A few years ago Hubby and I decided to add an extra person to our Christmas shopping by participating in a program called Operation Christmas Child. The program is through Samaritan’s Purse, an organization that aids the world’s poor, sick, and hungry. Each November the organization works with local churches to collect shoe boxes full of toys and delivers them to children around the world.

For us, we love going to the toy store together and picking out what we’re going to put in our box each year. This year we’ve decided to do a 10-14 year-old girl so included crafts, notepads, socks, stickers, jewelry, and toiletries. While it’s not much, we do hope that it brightens some little girls day somewhere in the world.

If you are interested in participating in Operation Christmas Child, it is not too late! The boxes are being collected through November 19th and directions for packing and drop-off can be found here.  This is a great project to do with kids or as a group outing with friends or significant other. Who doesn’t like a date at the dollar store? For just a little bit of money and time, you could make a huge impact on a child in Haiti, Mongolia, Madagascar, or beyond.

Friday Global Giving: The Full Plate Club

When my mom was growing up, my grandparents instituted the Clean Plate Club. If she didn’t finish her dinner, she was told there were starving children in China who would love to eat her food. I think she responded with, “I’ll mail it to them.” 🙂

I think most parents now have substituted China with Africa but the sentiment is the same – don’t waste food when there are people going hungry every day. In fact, according to the United Nations Food and Agriculture Organization, 925 million people around the world suffer from consistent hunger.

While perhaps we can’t send the food from our plates, there are great organizations and things to do to help eliminate hunger around the world. For the first Friday Global Giving, check out some of these ideas to help keep plates full:

Courtesy of goldencommunitygarden.org

 

Global Giving Series

For the months of November and December, I decided to do a new series called Global Giving each Friday. For Americans these months are naturally a time we give. Many of us donate to the local food pantry to help stock for the holidays, donate coats for colder weather, or give to a favorite charity before the year-end. Whether you are Stateside or abroad, there are certainly hundreds if not thousands of great causes to give to no matter what time of year it is.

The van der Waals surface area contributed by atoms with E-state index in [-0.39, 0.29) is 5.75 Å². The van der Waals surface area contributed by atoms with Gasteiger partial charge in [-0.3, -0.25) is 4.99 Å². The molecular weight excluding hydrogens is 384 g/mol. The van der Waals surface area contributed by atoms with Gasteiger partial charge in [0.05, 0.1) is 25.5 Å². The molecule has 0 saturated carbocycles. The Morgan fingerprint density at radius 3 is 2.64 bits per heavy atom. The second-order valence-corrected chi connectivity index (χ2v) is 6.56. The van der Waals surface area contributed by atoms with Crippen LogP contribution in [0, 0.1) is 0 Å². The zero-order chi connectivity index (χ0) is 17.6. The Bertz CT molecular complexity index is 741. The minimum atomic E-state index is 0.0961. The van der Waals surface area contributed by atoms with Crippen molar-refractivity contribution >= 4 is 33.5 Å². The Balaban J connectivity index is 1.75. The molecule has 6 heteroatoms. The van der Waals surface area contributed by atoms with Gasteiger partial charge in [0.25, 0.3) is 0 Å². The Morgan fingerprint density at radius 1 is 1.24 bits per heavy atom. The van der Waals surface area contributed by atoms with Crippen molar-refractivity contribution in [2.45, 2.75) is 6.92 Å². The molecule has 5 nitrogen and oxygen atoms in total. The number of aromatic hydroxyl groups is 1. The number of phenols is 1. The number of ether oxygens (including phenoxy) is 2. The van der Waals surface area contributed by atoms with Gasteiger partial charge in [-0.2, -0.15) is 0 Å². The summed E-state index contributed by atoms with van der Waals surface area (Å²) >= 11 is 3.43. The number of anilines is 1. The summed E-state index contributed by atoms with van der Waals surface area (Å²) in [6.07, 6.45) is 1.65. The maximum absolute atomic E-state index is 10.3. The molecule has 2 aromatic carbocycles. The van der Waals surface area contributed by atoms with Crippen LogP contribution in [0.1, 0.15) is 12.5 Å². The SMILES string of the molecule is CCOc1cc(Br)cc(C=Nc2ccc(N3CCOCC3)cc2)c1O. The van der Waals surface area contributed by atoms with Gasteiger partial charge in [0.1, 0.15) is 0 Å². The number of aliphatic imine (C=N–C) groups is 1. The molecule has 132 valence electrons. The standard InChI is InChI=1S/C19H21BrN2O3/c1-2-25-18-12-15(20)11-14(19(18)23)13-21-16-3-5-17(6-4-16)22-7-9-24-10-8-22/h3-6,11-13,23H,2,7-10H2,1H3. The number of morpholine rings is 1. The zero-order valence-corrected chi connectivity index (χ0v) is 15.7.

In the next eight weeks I’ll be doing research on global issues like hunger, clean water, healthcare, housing, children’s programs, and poverty and reporting on organizations I find, causes I personally give to, and hands-on ways to give on a global level.

As always, I’m taking recommendations. Whether you run a non-for-profit yourself or give consistently to one that you feel is worthy, please share!

 

Heartbroken Over Algebra

I recently have started helping a young man from Iraq with algebra. Thankfully I’ve been studying for the GRE and I’m not too rusty. But after two and half hours and only 30 math problems into the 50 problem homework, I felt disenfranchised with American education and walked away heartbroken for this young man.

This 15-year-old boy came to the US having been out of school for over 5 years due to the war in Iraq. Knowing no English, he was still placed in a public high school only to fail his first year. Now having been here for a few years, his English is pretty incredible and his accent is almost non-existent. But when it comes to knowing words like denominator, quotient, or divisible, those are not in his repertoire. As one of many students in his class, the likelihood of getting individual help is pretty slim for him, and the chance that he’ll ever catch up on the five years of education he missed is grim at best.

I’m far from saying that I know the best solution for this boy, but I feel he is being done an injustice. I am ever so grateful that my country has become a safe harbor for him and his family. But while he is protected from the bombings and shells, the effects from the war are still ever-present in his life as struggles to do 9th grade math with a 4th grade education.

Say a prayer for me, dear friends, that I will remember the rules for graphing a line, solving for x, and completing the quadratic equation. And most of all that I will have the ability to explain them in a way he can understand.

 

Giving the Bird

I have to say that working with the children in the refugee community has been quite a learning experience. It’s funny what comes from their mouths and just how innocent they are.

Before I started volunteering, I did my research on Burmese and Iraqi customs. Don’t touch their heads. Don’t point with my feet. Don’t give the thumbs up sign. I was reminded this week that just as I am learning their cultures, these kids are learning ours.

As I was playing with a group of children at the playground this week, an interesting topic came up. The middle finger. All the sudden one of the little girls runs up to me and says, “I can’t use my middle finger, right?” Before I could even answer, several of the little girls are pointing their middle fingers in the air and saying, “You can’t do this, but you can do this.” And then they quickly switch to their pointer finger. From there a whole conversation ensued about why we don’t use the middle finger in America. Thinking back on the conversation, I’m sure it became a topic of our discussion because one of these little ones unknowingly gave “the bird”. I can imagine one of these little girls raising their own middle finger to read a book or scratch their face, and being met with discomfort, discipline, or distraught behavior by their fellow American peers or teachers. If I were in their shoes, I’m sure I would make the same mistakes. If I went to Iraq, could I stop giving a thumbs up? If I was in Myanmar, could I ensure that I never touch a child’s head? I highly doubt I could. I just hope and pray that I can give the patience and guidance to these little ones, just as I would need if I were learning the customs of their home countries.